Dai and colleagues used the criterion “symptoms are debilitating” in their 2014 paper [28]; however, we do not fully concur with this, as this is a subjective perception and therefore can be interpreted differently among individuals and is very individually dependent. Obviously, long-standing symptoms of rocking dizziness and instability will have an effect on QoL for most individuals and if not, they probably will not pursue seeking healthcare in the first place. Therefore, we did not add this criterion to the presented list above, although it can still be verified by the healthcare professional consulting with the patient.

In addition, the degree of MdDS symptoms is currently often estimated using of a clinical scale score (1–10), e.g., by Dai and colleagues [28]. However, it would be interesting to investigate if this scale can be associated with more specific symptoms and severity, as is for example the case for motion sickness with the scale provided by Graybiel and colleagues [40]. This would be beneficial for more accurate clinical assessment and diagnostics.

Another point of disagreement seems to be the duration of which the passive motion has to been experienced. In two studies, a specific requirement towards the duration of passive motion is described; a minimal of 2 h exposure to passive motion [17] and a minimal of 4 h exposure [25]. No further reports have been made and therefore, it is not clear if there is a “minimal load” of passive motion exposure necessary to elicit MdD(S) and whether this is different for MdD symptoms and MdDS.

A small remark that has to be made is the fact that all of the above refer to the typical “motion-triggered” MdDS. However, reports have been made about an entity in which isolated, ‘spontaneous’ episode of MdDS-like symptoms occur [13]. This has not been taken into account in the current presented guidelines for diagnosis in MdDS patients (Table 3), because future prospective studies should shed more insight into this matter first. Presumably, but this has to be defined, these patients belong to a distinctive as these patients show overlap between different pathologies, e.g., migraine [13, 17].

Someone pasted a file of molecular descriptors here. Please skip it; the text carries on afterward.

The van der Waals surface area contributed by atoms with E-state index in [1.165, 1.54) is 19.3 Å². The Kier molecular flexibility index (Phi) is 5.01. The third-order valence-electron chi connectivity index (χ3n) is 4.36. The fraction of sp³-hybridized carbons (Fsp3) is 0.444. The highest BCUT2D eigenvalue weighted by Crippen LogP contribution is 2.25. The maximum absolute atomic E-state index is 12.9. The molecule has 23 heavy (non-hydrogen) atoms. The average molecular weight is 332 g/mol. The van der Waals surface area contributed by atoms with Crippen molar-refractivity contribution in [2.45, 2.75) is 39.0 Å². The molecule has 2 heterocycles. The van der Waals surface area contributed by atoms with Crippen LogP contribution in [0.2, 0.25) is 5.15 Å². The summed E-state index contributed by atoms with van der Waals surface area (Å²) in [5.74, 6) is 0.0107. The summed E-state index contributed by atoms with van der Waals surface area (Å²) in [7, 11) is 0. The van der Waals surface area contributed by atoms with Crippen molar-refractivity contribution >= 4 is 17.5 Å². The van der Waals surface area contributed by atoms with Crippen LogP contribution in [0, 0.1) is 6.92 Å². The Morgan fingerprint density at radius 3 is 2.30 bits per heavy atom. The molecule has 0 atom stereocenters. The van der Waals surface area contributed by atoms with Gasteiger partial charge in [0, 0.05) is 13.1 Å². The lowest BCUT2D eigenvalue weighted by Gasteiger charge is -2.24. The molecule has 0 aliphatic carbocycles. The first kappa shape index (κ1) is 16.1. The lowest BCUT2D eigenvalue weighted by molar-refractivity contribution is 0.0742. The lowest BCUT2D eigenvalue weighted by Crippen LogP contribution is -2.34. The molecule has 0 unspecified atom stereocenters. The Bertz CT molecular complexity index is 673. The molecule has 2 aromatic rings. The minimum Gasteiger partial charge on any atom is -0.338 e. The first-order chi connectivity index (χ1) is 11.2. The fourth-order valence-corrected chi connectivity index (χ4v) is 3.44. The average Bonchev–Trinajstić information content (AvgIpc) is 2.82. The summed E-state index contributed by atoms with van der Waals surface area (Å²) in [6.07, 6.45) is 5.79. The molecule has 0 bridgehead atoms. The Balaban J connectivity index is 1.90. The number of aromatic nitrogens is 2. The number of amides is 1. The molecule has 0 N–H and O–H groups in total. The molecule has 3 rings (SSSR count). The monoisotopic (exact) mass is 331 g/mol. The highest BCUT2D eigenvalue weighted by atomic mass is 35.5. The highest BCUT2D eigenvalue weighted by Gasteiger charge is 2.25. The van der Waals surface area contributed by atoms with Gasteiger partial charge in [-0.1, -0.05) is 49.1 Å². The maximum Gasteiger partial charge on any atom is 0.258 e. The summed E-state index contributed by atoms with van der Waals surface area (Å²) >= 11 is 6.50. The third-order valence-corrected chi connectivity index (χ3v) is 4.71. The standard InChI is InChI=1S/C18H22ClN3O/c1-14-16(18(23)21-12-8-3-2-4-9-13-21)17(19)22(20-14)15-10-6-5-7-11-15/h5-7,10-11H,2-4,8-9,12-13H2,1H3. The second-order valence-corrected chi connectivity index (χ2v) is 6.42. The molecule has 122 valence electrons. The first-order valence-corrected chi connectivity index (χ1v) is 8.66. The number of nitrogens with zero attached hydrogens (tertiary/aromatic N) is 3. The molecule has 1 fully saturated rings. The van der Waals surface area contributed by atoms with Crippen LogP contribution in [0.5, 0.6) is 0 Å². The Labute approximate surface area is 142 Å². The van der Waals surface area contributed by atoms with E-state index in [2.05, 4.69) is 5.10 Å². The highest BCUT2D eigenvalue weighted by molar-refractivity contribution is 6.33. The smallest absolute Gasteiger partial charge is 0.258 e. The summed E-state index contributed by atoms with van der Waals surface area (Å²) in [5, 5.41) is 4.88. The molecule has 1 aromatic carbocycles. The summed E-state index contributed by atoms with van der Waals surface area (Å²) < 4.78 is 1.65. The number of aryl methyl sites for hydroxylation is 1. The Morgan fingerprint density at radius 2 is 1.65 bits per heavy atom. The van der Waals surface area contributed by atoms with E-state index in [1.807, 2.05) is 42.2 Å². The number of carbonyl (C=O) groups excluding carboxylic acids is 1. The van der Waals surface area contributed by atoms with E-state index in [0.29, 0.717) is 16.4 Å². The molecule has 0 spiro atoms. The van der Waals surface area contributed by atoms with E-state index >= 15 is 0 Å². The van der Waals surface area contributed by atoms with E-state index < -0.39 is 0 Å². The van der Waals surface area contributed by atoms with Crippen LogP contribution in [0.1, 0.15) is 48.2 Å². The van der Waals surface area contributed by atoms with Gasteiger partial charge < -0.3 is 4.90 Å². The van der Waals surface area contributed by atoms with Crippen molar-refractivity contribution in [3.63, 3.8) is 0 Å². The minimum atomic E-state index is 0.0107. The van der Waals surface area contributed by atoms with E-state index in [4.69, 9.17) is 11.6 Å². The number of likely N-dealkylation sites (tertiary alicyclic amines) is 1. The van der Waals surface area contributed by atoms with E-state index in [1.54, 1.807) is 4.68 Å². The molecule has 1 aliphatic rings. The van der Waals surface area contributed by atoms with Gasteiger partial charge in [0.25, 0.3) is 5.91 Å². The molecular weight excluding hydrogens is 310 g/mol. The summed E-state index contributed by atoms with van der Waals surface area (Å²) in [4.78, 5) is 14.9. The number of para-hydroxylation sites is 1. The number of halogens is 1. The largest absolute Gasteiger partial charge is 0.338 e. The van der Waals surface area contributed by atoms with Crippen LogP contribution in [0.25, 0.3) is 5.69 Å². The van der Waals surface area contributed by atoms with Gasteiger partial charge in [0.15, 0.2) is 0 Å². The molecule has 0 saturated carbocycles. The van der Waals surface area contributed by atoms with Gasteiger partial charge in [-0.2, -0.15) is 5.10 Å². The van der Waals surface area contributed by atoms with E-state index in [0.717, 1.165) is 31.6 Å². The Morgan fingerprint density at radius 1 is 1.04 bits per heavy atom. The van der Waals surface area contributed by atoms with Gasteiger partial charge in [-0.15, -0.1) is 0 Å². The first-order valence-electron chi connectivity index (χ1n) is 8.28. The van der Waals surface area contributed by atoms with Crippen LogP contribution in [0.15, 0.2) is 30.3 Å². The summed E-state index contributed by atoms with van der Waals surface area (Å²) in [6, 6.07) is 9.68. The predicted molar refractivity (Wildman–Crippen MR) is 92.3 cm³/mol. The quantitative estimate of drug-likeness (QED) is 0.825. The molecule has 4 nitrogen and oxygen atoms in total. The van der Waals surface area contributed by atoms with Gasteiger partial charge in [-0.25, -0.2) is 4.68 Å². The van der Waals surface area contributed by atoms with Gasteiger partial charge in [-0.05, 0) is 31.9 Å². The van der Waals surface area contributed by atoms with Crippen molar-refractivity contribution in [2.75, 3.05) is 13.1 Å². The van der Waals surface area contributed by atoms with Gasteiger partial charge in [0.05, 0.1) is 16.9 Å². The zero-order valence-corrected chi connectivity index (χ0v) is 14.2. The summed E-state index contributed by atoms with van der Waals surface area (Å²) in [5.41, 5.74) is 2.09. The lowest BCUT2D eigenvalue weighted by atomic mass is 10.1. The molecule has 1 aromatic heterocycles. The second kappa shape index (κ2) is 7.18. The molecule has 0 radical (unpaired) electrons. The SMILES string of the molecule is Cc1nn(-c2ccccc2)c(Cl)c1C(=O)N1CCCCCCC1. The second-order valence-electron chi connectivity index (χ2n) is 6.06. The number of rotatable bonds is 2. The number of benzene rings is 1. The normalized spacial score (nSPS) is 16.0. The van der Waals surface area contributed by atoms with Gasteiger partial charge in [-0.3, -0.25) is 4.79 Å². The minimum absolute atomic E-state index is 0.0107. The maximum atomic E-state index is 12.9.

The pathophysiology of MdD(S) has been poorly understood, but recent neuroimaging studies have shed more light and seem promising as they could potentially serve as future biomarkers. Changes in structural, functional and metabolic brain properties have been found [23, 31] and they suggest an underlying neural correlate to MdDS. However, further research should dive deeper into this as the results so far are sometimes non-specific (i.e., in areas that hold a multitude of functions) and do not gain insight into the relation of these brain alteration to MdDS or the causality, i.e., does MdDS develop in individuals with these alterations or do these alterations occur after acquiring MdDS? In addition, they suffer from several limitations, as listed in Table 2 and should therefore be interpreted with some consideration. In the most recent neuroimaging paper on MdDS, the majority of findings was published with an uncorrected p value. As a lot of comparisons are made with VBM (i.e., voxel per voxel for the whole brain), a corrected p value (e.g., Bonferroni or false discovery rate) must try to overcome any false positive and negative findings. Therefore, it is possible that some of the findings presented are actually false positives. Most of these techniques are advanced and therefore, not always clinically obtainable and in addition, they are quite costly and time-consuming. Nevertheless, it is a first potential biomarker that could objectify MdDS symptoms and studies in line of this are necessary if we want to understand what is causing MdD(S) and how to resolve the symptoms.

Treatment options have been described above and are quite limited. A possible therapeutic approach that has been suggested as being beneficial is stress reduction [13]. This is probably related to the fact that emotional and physical stress are often triggers for MdDS symptoms [13]. Caregivers should keep this in mind, as this does not involve any exclusion criteria (unlike neuromodulation) and is less intrusive. Recently, studies have reported promising effects of neuromodulation on MdDS symptoms. However, the evidence is rather limited as it concerned studies without a sham-control [24] or investigating a small sample size [22]. Prospective, randomized placebo-controlled studies should really try to corroborate the therapeutic options, which are currently based on subjective assessment by the patient and therefore, merely suggestive of being beneficial.

In conclusion, we summarized the main findings and limitations of the existing studies on MdD/MdDS. By doing so, we hope to encourage future investigators to overcome the limitations of the current studies. In addition, we suggested a possible list of diagnostic criteria, which should encourage further discussion among the neuro-otologic community, but could be used as a preliminary guideline for healthcare professionals in diagnosing MdDS patients. Further research needs to address the blank gaps by addressing how prevalent MdDS really is, by digging deeper into the underlying pathophysiology and setting up prospective, randomized placebo-controlled studies to evaluate the effectiveness of possible treatment strategies.